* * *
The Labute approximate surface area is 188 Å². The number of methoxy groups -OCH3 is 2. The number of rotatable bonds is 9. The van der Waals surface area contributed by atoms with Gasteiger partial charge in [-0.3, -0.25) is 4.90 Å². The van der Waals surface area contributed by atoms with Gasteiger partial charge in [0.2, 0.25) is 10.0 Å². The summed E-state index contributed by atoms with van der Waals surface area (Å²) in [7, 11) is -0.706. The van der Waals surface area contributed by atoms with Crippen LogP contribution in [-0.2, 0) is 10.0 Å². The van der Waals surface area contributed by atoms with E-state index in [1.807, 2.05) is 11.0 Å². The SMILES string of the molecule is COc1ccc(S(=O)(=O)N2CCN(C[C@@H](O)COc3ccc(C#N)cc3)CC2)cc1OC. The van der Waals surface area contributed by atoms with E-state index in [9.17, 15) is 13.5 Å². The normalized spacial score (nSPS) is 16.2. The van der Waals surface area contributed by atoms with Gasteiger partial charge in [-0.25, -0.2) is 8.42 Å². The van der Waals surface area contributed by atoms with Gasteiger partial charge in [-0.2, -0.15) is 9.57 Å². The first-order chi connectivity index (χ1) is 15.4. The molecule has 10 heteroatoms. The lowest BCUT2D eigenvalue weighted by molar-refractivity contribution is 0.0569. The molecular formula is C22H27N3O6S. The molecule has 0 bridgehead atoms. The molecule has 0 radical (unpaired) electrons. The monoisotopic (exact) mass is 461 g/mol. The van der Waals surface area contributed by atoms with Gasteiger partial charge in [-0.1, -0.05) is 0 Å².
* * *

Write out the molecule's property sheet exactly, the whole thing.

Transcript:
The Labute approximate surface area is 188 Å². The number of methoxy groups -OCH3 is 2. The number of rotatable bonds is 9. The van der Waals surface area contributed by atoms with Gasteiger partial charge in [-0.3, -0.25) is 4.90 Å². The van der Waals surface area contributed by atoms with Gasteiger partial charge in [0.2, 0.25) is 10.0 Å². The summed E-state index contributed by atoms with van der Waals surface area (Å²) in [7, 11) is -0.706. The van der Waals surface area contributed by atoms with Crippen LogP contribution in [-0.2, 0) is 10.0 Å². The van der Waals surface area contributed by atoms with E-state index in [1.807, 2.05) is 11.0 Å². The SMILES string of the molecule is COc1ccc(S(=O)(=O)N2CCN(C[C@@H](O)COc3ccc(C#N)cc3)CC2)cc1OC. The van der Waals surface area contributed by atoms with E-state index in [9.17, 15) is 13.5 Å². The normalized spacial score (nSPS) is 16.2. The van der Waals surface area contributed by atoms with Gasteiger partial charge in [-0.25, -0.2) is 8.42 Å². The van der Waals surface area contributed by atoms with Gasteiger partial charge in [-0.2, -0.15) is 9.57 Å². The first-order chi connectivity index (χ1) is 15.4. The molecule has 10 heteroatoms. The lowest BCUT2D eigenvalue weighted by molar-refractivity contribution is 0.0569. The molecular formula is C22H27N3O6S. The molecule has 0 bridgehead atoms. The molecule has 0 radical (unpaired) electrons. The monoisotopic (exact) mass is 461 g/mol. The van der Waals surface area contributed by atoms with Gasteiger partial charge in [-0.1, -0.05) is 0 Å².